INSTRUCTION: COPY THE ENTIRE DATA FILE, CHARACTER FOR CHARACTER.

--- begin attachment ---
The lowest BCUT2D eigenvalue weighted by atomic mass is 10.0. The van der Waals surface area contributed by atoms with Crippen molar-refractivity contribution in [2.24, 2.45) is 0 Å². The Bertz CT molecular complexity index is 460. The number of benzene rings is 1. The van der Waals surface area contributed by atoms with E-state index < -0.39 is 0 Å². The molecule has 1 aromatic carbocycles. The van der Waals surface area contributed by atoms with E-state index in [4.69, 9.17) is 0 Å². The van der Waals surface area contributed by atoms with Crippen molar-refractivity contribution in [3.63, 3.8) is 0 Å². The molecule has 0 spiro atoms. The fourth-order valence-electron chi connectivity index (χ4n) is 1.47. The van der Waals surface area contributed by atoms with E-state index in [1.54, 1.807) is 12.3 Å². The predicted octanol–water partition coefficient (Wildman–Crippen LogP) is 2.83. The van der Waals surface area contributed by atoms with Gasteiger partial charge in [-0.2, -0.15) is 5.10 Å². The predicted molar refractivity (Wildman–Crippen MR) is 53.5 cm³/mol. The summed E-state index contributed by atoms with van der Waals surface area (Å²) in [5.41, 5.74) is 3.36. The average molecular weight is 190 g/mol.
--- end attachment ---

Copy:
The lowest BCUT2D eigenvalue weighted by atomic mass is 10.0. The van der Waals surface area contributed by atoms with Crippen molar-refractivity contribution in [2.24, 2.45) is 0 Å². The Bertz CT molecular complexity index is 460. The number of benzene rings is 1. The van der Waals surface area contributed by atoms with E-state index < -0.39 is 0 Å². The molecule has 1 aromatic carbocycles. The van der Waals surface area contributed by atoms with E-state index in [4.69, 9.17) is 0 Å². The van der Waals surface area contributed by atoms with Crippen molar-refractivity contribution in [3.63, 3.8) is 0 Å². The molecule has 0 spiro atoms. The fourth-order valence-electron chi connectivity index (χ4n) is 1.47. The van der Waals surface area contributed by atoms with E-state index in [1.54, 1.807) is 12.3 Å². The predicted octanol–water partition coefficient (Wildman–Crippen LogP) is 2.83. The van der Waals surface area contributed by atoms with Gasteiger partial charge in [-0.2, -0.15) is 5.10 Å². The predicted molar refractivity (Wildman–Crippen MR) is 53.5 cm³/mol. The summed E-state index contributed by atoms with van der Waals surface area (Å²) in [5.41, 5.74) is 3.36. The average molecular weight is 190 g/mol.